This Week in History: Columbus Train Crash Claims Warren Editor’s Life | News, Sports, Jobs
99 years ago in 1923
Warren’s Horace Holbook was killed near Columbus when a Big Four fast passenger train crashed into an automobile and the locomotive jumped the tracks, dragging a front Pullman off the tracks and eventually upsetting four other steel cars . Six people were killed and 13 injured.
Mr. Holbrook, editor of the Western Reserve Democrat and a resident of Warren for 16 years, was the only passenger on the train to meet death. A woman and her two young children, occupants of the car, were killed in the accident.
Holbrook was prominent in Warren’s business and political circles. He had been editor of the Western Reserve Democrat, a weekly newspaper, for the past 16 years, coming to the Bucyrus area, where he was editor of the Democratic Forum. He was a barrister and well and favorably known in Trumbull County.
50 years ago in 1972
The first Chevrolet Vega rolled off the production line at the General Motors plant following a three-week strike by 7,800 members of United Auto Workers Local 1112.
About 700 Vegas were produced in the first shift. Soon after, production resumed on the Chevrolet truck.
About 1,650 workers at the Fisher Body manufacturing plant laid off by the strike have returned to work. Fisher Body manufacturing workers were members of another union and were not on strike.
25 years ago in 1997
In the vernacular of the 1990s, the winter of 1996-97 was low sodium and low fat for local governments.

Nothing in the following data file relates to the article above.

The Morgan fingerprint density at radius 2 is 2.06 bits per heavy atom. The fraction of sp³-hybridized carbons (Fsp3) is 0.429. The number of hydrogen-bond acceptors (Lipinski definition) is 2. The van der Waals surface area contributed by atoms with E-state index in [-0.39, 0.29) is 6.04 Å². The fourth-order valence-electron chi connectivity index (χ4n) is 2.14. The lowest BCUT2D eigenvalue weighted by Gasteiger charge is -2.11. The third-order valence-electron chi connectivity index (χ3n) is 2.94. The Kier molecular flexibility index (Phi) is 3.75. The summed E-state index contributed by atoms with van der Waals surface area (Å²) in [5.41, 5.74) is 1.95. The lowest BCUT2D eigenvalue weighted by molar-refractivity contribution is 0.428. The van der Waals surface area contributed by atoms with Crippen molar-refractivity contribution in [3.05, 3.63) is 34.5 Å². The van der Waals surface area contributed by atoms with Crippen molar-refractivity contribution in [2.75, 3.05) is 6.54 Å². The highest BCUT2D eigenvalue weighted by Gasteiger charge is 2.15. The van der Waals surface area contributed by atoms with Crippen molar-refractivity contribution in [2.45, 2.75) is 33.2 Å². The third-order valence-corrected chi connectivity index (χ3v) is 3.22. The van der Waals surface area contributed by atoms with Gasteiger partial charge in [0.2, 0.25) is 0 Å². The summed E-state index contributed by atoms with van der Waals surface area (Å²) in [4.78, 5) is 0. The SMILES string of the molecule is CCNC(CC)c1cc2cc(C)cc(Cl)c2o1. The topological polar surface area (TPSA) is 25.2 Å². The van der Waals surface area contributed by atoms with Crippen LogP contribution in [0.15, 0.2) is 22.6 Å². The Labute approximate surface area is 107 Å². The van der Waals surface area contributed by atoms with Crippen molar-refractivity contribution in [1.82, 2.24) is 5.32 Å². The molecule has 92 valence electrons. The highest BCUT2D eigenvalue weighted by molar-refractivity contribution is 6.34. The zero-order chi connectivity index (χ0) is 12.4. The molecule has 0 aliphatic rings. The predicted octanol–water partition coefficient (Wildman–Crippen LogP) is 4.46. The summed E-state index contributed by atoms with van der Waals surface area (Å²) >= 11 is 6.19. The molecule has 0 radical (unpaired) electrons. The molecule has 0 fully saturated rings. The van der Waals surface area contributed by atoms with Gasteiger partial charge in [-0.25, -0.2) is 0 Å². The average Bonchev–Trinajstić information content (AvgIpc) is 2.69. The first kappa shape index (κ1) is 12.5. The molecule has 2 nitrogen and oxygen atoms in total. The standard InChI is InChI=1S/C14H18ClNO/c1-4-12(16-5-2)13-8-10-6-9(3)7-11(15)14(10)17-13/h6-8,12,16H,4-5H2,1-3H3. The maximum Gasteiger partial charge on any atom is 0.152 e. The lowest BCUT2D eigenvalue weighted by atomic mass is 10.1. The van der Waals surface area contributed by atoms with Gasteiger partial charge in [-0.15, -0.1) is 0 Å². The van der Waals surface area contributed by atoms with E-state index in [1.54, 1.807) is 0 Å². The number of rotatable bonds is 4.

Road salt use and snowplow driver overtime declined across the county, not only beginning in the winter of 1995-96, which saw heavy snowfall, but also beginning in an average year.
Most townships and cities in Trumbull County, as well as county and state road crews, reported using significantly less road salt.
Niles auditor Neil Buccino said the mild winter saved about $5,000 between November and March in street department payrolls. Most of this came from the reduction in overtime wages.
10 years ago in 2012
Wearing brightly colored outfits and waving the Greek flag, hundreds of locals of Green origin took part in the 12th annual Green Independence Day Parade on Sunday. The march was followed by an afternoon of celebration at the St. Demetrios Center.
Participants marched from St. Demetrios Greek Orthodox Church to City Hall for a flag-raising ceremony and prayers. The parade included decorated banners and floats, the American Legion Post 540 Honor Guard, and the band and cheerleaders from Warren G. Harding High School.
“This is a great day of remembrance and celebration for Greeks everywhere. Today we keep the dream of freedom alive,” said Dr. George Ploumbis, president of St. Demetrios, guest speaker at the celebration.
— Compiled from the archives of the Tribune Chronicle by Allie Vugrincic.